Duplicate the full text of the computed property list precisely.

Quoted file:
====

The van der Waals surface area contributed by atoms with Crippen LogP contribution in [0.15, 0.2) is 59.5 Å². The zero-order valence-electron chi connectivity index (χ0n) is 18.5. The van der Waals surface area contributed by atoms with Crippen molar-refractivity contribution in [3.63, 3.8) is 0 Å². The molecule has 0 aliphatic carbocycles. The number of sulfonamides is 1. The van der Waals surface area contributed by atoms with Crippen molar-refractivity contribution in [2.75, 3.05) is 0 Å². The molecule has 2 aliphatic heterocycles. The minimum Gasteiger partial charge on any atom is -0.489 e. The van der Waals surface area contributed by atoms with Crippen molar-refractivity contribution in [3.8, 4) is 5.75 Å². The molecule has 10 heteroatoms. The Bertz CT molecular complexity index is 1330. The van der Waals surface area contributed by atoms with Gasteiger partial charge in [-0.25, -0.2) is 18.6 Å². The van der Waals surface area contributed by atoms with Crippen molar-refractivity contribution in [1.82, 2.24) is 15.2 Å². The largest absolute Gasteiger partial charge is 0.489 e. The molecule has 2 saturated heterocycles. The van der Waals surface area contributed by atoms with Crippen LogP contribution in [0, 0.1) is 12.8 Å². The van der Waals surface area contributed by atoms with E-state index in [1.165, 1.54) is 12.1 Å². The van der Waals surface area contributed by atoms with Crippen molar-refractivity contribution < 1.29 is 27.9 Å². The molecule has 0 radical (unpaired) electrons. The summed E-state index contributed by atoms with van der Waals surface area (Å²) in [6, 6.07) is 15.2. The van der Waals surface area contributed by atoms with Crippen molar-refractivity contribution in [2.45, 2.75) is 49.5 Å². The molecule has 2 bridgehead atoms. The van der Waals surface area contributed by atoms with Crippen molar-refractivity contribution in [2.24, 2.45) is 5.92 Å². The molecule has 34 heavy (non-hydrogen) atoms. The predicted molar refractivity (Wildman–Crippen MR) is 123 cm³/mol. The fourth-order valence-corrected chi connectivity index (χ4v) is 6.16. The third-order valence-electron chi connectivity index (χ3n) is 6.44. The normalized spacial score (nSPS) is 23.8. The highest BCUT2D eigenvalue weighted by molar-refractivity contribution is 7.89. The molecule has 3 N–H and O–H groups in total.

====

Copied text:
The van der Waals surface area contributed by atoms with Crippen LogP contribution in [0.15, 0.2) is 59.5 Å². The zero-order valence-electron chi connectivity index (χ0n) is 18.5. The van der Waals surface area contributed by atoms with Crippen molar-refractivity contribution in [3.63, 3.8) is 0 Å². The molecule has 0 aliphatic carbocycles. The number of sulfonamides is 1. The van der Waals surface area contributed by atoms with Crippen molar-refractivity contribution in [2.75, 3.05) is 0 Å². The molecule has 2 aliphatic heterocycles. The minimum Gasteiger partial charge on any atom is -0.489 e. The van der Waals surface area contributed by atoms with Crippen molar-refractivity contribution in [3.8, 4) is 5.75 Å². The molecule has 10 heteroatoms. The Bertz CT molecular complexity index is 1330. The van der Waals surface area contributed by atoms with Gasteiger partial charge in [-0.25, -0.2) is 18.6 Å². The van der Waals surface area contributed by atoms with Crippen molar-refractivity contribution in [1.82, 2.24) is 15.2 Å². The largest absolute Gasteiger partial charge is 0.489 e. The molecule has 2 saturated heterocycles. The van der Waals surface area contributed by atoms with Crippen LogP contribution in [0, 0.1) is 12.8 Å². The van der Waals surface area contributed by atoms with E-state index in [1.165, 1.54) is 12.1 Å². The van der Waals surface area contributed by atoms with Crippen molar-refractivity contribution < 1.29 is 27.9 Å². The molecule has 0 radical (unpaired) electrons. The summed E-state index contributed by atoms with van der Waals surface area (Å²) in [6, 6.07) is 15.2. The van der Waals surface area contributed by atoms with Crippen molar-refractivity contribution in [2.45, 2.75) is 49.5 Å². The molecule has 2 bridgehead atoms. The van der Waals surface area contributed by atoms with Crippen molar-refractivity contribution in [2.24, 2.45) is 5.92 Å². The molecule has 34 heavy (non-hydrogen) atoms. The predicted molar refractivity (Wildman–Crippen MR) is 123 cm³/mol. The fourth-order valence-corrected chi connectivity index (χ4v) is 6.16. The third-order valence-electron chi connectivity index (χ3n) is 6.44. The normalized spacial score (nSPS) is 23.8. The highest BCUT2D eigenvalue weighted by molar-refractivity contribution is 7.89. The molecule has 3 N–H and O–H groups in total.